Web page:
Among active fixed income managers, those who constrain their assets at a relatively lower level have certain advantages compared to the larger managers in the universe. They’re not pressured to hold hundreds or thousands of positions to keep the portfolio fully invested. They can identify yield premiums by using technical analysis to identify dislocation and mispricing opportunities within sectors or among individual securities. Their mandates often allow them to take advantage of yield premiums offered by private placements and other alternative investments. And when recessions occur, their smaller portfolios enable them to exit positions more efficiently and thoughtfully than larger firms that must quickly make hundreds of trading decisions to generate liquidity to accommodate outflows.

When the economy is on a roll, and markets are rising, investing in passive and active index-huggers often seems like a no-brainer. But when warning signs like weakening fundamentals and declining credit quality rear their ugly heads, prudent fixed income investors may be better off shifting some of their assets to smaller managers who may be better prepared to weather the approaching storm.

About Securian Asset Management

Securian Asset Management, Inc. based in St. Paul, MN, is an institutional asset manager specializing in public and private fixed income, commercial real estate debt and equity, pension solutions and alternative investments strategies with more than $42 billion under management as of June, 2019. The asset manager was established in 1984 and traces its history to the founding of parent firm Securian Financial Group in 1880.

The author of this article, Dan Henken, CFA and Vice President of Securian Asset Management, has 16 years of investment management experience.

For more information on Securian Asset Management’s fixed income strategies, please contact the Securian Asset Management team at 1-800-665-6005.

About the author

Dan Henken, bio photo

Dan Henken, CFA®
Vice President and Portfolio Manager at Securian Asset Management based in St. Paul, Minnesota

Source: Bloomberg and Securian Asset Management, Inc.

The opinions expressed herein represent the current, good faith views of the author at the time of publication and are provided for limited purposes, are not definitive investment advice, and should not be relied on as such. The information presented in this article has been developed internally and/ or obtained from sources believed to be reliable; however, Securian does not guarantee the accuracy, adequacy or completeness of such information. Predictions, opinions, and other information contained in this article are subject to change continually and without notice of any kind and may no longer be true after the date indicated. Any forward-looking statements speak only as of the date they are made, and Securian assumes no duty to and does not undertake to update forward-looking statements. Forward-looking statements are subject to numerous assumptions, risks and uncertainties, which change over time. Actual results could differ materially from those anticipated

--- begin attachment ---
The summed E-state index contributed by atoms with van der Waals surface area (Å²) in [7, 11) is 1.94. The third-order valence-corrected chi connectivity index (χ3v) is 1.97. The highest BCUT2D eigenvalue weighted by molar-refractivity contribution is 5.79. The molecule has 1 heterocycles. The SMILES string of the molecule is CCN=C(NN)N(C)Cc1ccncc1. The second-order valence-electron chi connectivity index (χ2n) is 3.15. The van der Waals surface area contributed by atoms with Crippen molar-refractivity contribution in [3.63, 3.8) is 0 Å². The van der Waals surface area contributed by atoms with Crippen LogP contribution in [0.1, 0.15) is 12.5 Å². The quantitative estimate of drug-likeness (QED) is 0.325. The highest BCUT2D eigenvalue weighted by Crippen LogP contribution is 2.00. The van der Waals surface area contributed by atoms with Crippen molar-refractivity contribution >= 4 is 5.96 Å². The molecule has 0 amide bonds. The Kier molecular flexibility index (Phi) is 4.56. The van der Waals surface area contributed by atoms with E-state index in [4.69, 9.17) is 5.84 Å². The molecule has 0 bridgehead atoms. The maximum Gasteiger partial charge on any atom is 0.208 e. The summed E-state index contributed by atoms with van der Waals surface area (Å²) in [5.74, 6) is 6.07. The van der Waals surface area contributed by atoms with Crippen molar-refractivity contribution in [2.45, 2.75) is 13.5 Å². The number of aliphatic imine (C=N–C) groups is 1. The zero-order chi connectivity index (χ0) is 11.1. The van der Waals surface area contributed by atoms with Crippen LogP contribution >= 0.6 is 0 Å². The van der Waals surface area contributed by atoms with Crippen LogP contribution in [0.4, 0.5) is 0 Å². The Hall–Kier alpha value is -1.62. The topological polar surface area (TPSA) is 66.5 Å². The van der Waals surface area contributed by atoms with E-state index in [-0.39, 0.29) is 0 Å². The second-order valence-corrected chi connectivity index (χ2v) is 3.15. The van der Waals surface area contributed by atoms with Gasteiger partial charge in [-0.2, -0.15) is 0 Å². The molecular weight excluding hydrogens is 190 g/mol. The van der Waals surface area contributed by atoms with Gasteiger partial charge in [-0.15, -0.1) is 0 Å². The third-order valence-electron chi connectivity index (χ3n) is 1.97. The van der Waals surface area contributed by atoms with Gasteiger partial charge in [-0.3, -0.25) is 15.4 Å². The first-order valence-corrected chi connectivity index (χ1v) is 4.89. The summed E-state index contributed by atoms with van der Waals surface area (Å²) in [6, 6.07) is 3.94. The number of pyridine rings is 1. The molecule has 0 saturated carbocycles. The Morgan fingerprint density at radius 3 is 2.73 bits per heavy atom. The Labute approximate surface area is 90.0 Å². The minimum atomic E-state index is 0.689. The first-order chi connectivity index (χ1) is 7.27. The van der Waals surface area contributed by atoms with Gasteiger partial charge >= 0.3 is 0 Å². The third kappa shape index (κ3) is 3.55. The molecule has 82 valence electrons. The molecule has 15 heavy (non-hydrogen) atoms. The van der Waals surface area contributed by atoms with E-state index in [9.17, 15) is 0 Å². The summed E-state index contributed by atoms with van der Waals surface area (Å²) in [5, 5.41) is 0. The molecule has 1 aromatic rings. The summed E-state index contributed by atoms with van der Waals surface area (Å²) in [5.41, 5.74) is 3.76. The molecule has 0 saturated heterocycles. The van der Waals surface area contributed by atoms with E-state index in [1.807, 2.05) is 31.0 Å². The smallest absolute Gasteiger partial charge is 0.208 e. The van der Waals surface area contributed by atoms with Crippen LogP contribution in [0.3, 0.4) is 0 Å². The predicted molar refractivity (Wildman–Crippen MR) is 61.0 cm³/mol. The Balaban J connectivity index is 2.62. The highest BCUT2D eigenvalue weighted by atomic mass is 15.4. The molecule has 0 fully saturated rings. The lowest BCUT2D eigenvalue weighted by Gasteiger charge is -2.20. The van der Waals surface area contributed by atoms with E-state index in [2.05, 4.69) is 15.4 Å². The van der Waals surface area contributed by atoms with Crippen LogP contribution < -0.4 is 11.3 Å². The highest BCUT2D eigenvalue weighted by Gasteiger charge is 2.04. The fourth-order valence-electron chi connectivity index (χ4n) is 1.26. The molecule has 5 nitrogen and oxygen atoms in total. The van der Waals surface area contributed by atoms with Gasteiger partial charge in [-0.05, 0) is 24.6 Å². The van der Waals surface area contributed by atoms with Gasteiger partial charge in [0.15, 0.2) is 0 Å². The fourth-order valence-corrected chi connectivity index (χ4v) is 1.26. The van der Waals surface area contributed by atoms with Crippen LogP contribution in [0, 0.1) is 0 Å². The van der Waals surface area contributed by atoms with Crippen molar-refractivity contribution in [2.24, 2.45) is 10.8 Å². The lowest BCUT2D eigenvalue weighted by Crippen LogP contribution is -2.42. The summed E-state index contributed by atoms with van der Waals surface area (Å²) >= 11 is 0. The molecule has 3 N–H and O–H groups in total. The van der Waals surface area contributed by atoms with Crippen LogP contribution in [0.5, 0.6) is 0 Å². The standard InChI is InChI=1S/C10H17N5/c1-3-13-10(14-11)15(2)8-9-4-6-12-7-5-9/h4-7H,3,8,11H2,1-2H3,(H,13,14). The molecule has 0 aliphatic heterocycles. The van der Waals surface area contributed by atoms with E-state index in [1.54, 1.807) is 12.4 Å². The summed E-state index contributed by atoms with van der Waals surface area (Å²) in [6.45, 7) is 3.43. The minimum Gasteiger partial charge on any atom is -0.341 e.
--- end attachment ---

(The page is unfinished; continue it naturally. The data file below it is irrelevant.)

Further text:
The Standard & Poor’s 500 Index (S&P 500) is a market-capitalization-weighted index of the 500 largest U.S. publicly traded companies. The Bloomberg Barclays US Aggregate Bond Index is a broad-based flagship benchmark that measures the investment grade, US dollar-denominated, fixed-rate taxable bond market.

This material may not be reproduced in any way where it could be accessible to the general public without express written permission from Securian Asset Management, Inc.

Securian Asset Management, Inc. is a subsidiary of Securian Financial Group, Inc.